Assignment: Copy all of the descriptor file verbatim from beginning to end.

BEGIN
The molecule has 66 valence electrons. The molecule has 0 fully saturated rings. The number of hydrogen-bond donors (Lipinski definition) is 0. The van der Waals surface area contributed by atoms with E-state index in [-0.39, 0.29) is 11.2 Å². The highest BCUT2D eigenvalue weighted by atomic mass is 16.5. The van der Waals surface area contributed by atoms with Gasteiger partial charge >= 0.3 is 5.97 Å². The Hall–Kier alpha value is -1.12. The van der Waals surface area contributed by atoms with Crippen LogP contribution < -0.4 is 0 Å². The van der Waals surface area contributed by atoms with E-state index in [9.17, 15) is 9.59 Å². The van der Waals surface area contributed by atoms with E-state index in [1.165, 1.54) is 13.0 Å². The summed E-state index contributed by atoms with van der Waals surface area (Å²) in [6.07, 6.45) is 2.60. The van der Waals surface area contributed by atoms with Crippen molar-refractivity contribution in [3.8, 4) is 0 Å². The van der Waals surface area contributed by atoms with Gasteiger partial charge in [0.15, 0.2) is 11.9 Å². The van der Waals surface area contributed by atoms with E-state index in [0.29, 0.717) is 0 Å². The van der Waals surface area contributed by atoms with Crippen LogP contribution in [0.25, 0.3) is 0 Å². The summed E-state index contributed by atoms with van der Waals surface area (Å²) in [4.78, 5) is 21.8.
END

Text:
The molecule has 66 valence electrons. The molecule has 0 fully saturated rings. The number of hydrogen-bond donors (Lipinski definition) is 0. The van der Waals surface area contributed by atoms with E-state index in [-0.39, 0.29) is 11.2 Å². The highest BCUT2D eigenvalue weighted by atomic mass is 16.5. The van der Waals surface area contributed by atoms with Gasteiger partial charge >= 0.3 is 5.97 Å². The Hall–Kier alpha value is -1.12. The van der Waals surface area contributed by atoms with Crippen LogP contribution < -0.4 is 0 Å². The van der Waals surface area contributed by atoms with E-state index in [9.17, 15) is 9.59 Å². The van der Waals surface area contributed by atoms with E-state index in [1.165, 1.54) is 13.0 Å². The summed E-state index contributed by atoms with van der Waals surface area (Å²) in [6.07, 6.45) is 2.60. The van der Waals surface area contributed by atoms with Crippen molar-refractivity contribution in [3.8, 4) is 0 Å². The van der Waals surface area contributed by atoms with Gasteiger partial charge in [0.15, 0.2) is 11.9 Å². The van der Waals surface area contributed by atoms with E-state index in [0.29, 0.717) is 0 Å². The van der Waals surface area contributed by atoms with Crippen LogP contribution in [0.25, 0.3) is 0 Å². The summed E-state index contributed by atoms with van der Waals surface area (Å²) in [4.78, 5) is 21.8.